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Wasteland 1 and that Old-School Skill Set Symphony

Chris Avellone


I started playing Wasteland 1 near the end of Kickstarter to get back into the Wasteland mindset. I'm still loving it just as much as I did back in high school.


One thing I wanted to vent about concerning old-school RPGs like Eternal Dagger, Wizard

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Really interesting post! :)


This is a n00b question but - are all 4 characters you created considered PCs, so dialog between the 4 of them would not happen? Could NPCs join your party?


Also, Fallout 1 & 2 used the same type of skill and stat system, didn't it?

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Interesting (and charmingly dorky) stuff.


I took a much more utilitarian approach to my first playthrough of Wasteland to be honest. I've never really approached videogames this way, I'd more often than not end up too constrained by the dialogue and choices given to me by the developers to enjoy this playstyle. I guess that's why it's possible with the original Wasteland though, since you have to fill so many gaps by yourself and your dialogue options just give vague description of what your character is going to say ("Buy" "sell" etc.)


What I'm more interested in, though, is the skill system. Wasteland had undoubtedly some problems with it: it offers too many unbalanced/useless skills and often doesn't explain itself about the intended progression (esp. combat skills are p. bad with that). However, I felt it was mitigated by the fact that you'd really only be picking one point in most of them and they'd grow organically with usage, which I feel is one of the best compromises between learn-by-use and point-based systems I've seen in my gaming "career".


Not so sure I enjoy rolling stats though, it's a system that I never particularly enjoyed in pen and paper, and even less in videogames where I'd just end up rerolling until I got optimal stats. Then again, that just might be because I was rolling my characters with an utilitarian approach, rather than with the idea of roleplaying them (and they still all ended up dead so I had to roll another party while Jackie slowly tracked back with their corpses to the ranger HQ).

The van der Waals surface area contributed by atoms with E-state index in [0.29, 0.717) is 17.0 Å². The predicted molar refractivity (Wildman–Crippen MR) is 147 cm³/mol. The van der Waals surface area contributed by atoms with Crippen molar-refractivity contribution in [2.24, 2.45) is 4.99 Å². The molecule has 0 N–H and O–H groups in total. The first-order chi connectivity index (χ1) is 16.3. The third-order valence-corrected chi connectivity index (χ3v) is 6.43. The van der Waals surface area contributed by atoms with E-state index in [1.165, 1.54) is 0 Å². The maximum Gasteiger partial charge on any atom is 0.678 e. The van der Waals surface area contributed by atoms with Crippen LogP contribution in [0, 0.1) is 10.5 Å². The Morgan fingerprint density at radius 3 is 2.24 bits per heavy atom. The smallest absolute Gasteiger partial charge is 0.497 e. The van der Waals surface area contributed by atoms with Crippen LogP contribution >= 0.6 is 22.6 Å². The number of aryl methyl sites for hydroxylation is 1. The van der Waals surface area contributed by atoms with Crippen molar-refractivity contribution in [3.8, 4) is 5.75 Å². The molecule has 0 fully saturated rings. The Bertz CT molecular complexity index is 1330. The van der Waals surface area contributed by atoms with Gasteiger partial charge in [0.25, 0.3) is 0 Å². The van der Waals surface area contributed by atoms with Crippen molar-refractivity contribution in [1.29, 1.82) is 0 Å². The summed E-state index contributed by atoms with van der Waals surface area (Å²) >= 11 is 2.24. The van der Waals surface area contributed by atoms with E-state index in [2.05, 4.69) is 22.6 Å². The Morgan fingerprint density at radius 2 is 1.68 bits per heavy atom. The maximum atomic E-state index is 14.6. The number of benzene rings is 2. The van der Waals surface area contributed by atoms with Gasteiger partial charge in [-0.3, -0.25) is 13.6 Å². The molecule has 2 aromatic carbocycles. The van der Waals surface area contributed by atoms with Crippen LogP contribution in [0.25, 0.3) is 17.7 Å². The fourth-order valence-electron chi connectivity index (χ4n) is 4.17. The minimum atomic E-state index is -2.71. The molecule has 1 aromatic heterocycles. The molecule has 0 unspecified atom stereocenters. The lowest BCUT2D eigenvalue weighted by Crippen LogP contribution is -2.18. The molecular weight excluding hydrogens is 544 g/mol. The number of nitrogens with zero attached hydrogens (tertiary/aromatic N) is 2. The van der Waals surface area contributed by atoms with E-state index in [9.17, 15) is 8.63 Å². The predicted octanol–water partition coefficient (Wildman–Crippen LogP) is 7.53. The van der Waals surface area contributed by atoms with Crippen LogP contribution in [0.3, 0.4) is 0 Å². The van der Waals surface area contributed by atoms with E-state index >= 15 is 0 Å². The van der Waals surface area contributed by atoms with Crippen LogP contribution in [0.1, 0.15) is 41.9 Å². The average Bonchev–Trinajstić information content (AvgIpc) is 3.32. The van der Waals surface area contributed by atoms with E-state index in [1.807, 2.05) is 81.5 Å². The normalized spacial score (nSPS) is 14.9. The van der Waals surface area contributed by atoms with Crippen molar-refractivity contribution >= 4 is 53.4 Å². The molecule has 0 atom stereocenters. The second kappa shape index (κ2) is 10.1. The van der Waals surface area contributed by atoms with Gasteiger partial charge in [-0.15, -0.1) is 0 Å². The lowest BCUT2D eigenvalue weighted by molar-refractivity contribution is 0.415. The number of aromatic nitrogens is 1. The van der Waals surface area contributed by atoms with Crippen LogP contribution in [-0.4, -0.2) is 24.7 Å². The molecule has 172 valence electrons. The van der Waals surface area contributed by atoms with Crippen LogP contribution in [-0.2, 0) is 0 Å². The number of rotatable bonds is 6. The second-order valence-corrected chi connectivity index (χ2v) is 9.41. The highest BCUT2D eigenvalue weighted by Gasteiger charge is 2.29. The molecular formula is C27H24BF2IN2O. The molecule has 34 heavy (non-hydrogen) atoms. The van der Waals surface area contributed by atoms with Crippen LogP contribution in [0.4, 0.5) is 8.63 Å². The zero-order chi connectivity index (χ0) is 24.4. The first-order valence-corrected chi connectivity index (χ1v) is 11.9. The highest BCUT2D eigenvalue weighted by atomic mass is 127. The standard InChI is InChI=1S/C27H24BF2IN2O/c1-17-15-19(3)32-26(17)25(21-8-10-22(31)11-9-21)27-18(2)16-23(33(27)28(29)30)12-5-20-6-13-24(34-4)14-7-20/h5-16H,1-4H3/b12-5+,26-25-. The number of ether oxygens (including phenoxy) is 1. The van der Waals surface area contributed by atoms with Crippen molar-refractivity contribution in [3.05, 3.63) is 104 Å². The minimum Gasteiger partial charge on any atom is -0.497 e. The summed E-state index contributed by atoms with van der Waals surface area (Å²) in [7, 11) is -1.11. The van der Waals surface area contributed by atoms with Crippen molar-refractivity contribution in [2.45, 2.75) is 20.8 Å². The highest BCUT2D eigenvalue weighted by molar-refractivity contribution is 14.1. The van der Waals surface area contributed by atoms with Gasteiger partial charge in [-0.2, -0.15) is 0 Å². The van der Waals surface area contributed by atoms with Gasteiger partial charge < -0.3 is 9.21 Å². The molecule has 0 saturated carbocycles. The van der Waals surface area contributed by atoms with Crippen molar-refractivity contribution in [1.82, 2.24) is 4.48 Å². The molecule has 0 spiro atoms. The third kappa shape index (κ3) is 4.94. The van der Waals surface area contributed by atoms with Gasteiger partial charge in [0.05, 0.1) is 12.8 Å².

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Refreshing to see this kind of thought going into party creation, and also recognizing flaws in character build but accepting them as part of the character, and not something that needs fixing. So different than the min-max'ing type of players.

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Wasteland is the only game I know where I could spend hours rerolling the 'perfect' character, just for the fun of it.

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hm. I have trouble doing what you do--composing a character's narrative internally, without a game's having the systems to back it up. I mean, in a tabletop setting I could handle it, because the GM could just make whatever little situational alterations would be necessary for me to be a faulty android. and I guess maybe in a non-dialoguetree game like Wasteland it's a little easier to visualize, 'cause people aren't reacting to you as interactively as they are in, say, Fallout. but I think in a game with dialogue options and tailored replies it becomes a lot harder to sort of fly with your characters in your own mind. it's part of the reason they didn't include wookies and other stranger species as PC options in Old Republic, right? you get to a situation where people wouldn't be reacting to you in the same way, and you're not quite sure what to make of the fact that the Sith is just totally cool with elevating an ithorian to the Sith Concil or whatever.


as to cryptic skills--well. I'm a pragmatist in that respect, and I hate missing out on things just 'cause I didn't know about them. it's certainly cool to have the hidden **** you come across tucked away in the stranger corners of the wastes and then have that hidden **** turn out to have some value to you later, but there's the ROI question--how many players will just never hear about it?


still, maybe this is just a case of these things being handled heavy-handedly by a gaming industry two decades and more younger than ours is today, and maybe that kind of cryptitude can be handled better by keen and cunning men of good faith now than it was then. I'm eager to find out, for sure, and I almost think I'd rather see it tried and done imperfectly than have it omitted from the start.

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I love this. I do it all the time. Choices let you create your own characters and that is what RPG is all about for me.


I think you are the only person to admit to having played Wizard's Crown and Eternal Dagger. I played both of those myself and really enjoyed them.

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